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digitalmars.D.learn - How to instantiate class object NOT in the GC heap

reply Alexandr Druzhinin <drug2004 bk.ru> writes:
Hello,

I need something like that - 
http://digitalmars.com/techtips/class_objects.html, but more portable. I 
saw it sometime ago, but now can not find anything.
Could someone help me.
Jul 15 2012
next sibling parent reply =?UTF-8?B?QWxleCBSw7hubmUgUGV0ZXJzZW4=?= <alex lycus.org> writes:
On 15-07-2012 15:43, Alexandr Druzhinin wrote:
 Hello,

 I need something like that -
 http://digitalmars.com/techtips/class_objects.html, but more portable. I
 saw it sometime ago, but now can not find anything.
 Could someone help me.

This is how you do it in modern D: import core.stdc.stdlib, std.conv; class A {} void main() { // allocate and initialize auto size = __traits(classInstanceSize, A); auto mem = malloc(size)[0 .. size]; auto a = emplace!A(mem); // a is now an instance of A in the libc heap. // finalize and deallocate clear(a); free(mem.ptr); // or free(cast(void*)a); } clear() calls the finalizer on the object you give it. In the case of A, there is no finalizer, so it doesn't matter. It would matter if you had something like: class A { private void* resource; ~this() { freeResource(resource); } } -- Alex Rønne Petersen alex lycus.org http://lycus.org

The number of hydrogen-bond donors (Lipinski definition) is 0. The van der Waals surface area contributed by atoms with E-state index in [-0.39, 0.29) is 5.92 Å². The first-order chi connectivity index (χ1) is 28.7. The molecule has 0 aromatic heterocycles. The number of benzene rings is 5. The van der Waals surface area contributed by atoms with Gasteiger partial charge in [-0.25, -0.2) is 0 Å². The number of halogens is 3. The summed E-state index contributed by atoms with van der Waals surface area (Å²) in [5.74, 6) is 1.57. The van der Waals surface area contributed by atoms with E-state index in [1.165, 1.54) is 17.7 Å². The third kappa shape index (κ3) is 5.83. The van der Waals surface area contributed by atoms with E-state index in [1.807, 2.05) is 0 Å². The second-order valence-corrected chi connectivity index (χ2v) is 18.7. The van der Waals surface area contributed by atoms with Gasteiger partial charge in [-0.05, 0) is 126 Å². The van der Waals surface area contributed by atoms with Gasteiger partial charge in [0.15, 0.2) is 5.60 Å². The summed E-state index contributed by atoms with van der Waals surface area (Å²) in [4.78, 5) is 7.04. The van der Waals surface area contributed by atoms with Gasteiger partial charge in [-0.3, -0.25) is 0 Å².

Jul 15 2012
next sibling parent reply Alexandr Druzhinin <drug2004 bk.ru> writes:
15.07.2012 20:50, Alex Rønne Petersen пишет:
 This is how you do it in modern D:

 import core.stdc.stdlib, std.conv;

 class A {}

 void main()
 {
      // allocate and initialize
      auto size = __traits(classInstanceSize, A);
      auto mem = malloc(size)[0 .. size];
      auto a = emplace!A(mem);

      // a is now an instance of A in the libc heap.

      // finalize and deallocate
      clear(a);
      free(mem.ptr); // or free(cast(void*)a);
 }

 clear() calls the finalizer on the object you give it. In the case of A,
 there is no finalizer, so it doesn't matter. It would matter if you had
 something like:

 class A
 {
      private void* resource;

      ~this()
      {
          freeResource(resource);
      }
 }

Jul 15 2012
parent reply =?UTF-8?B?QWxleCBSw7hubmUgUGV0ZXJzZW4=?= <alex lycus.org> writes: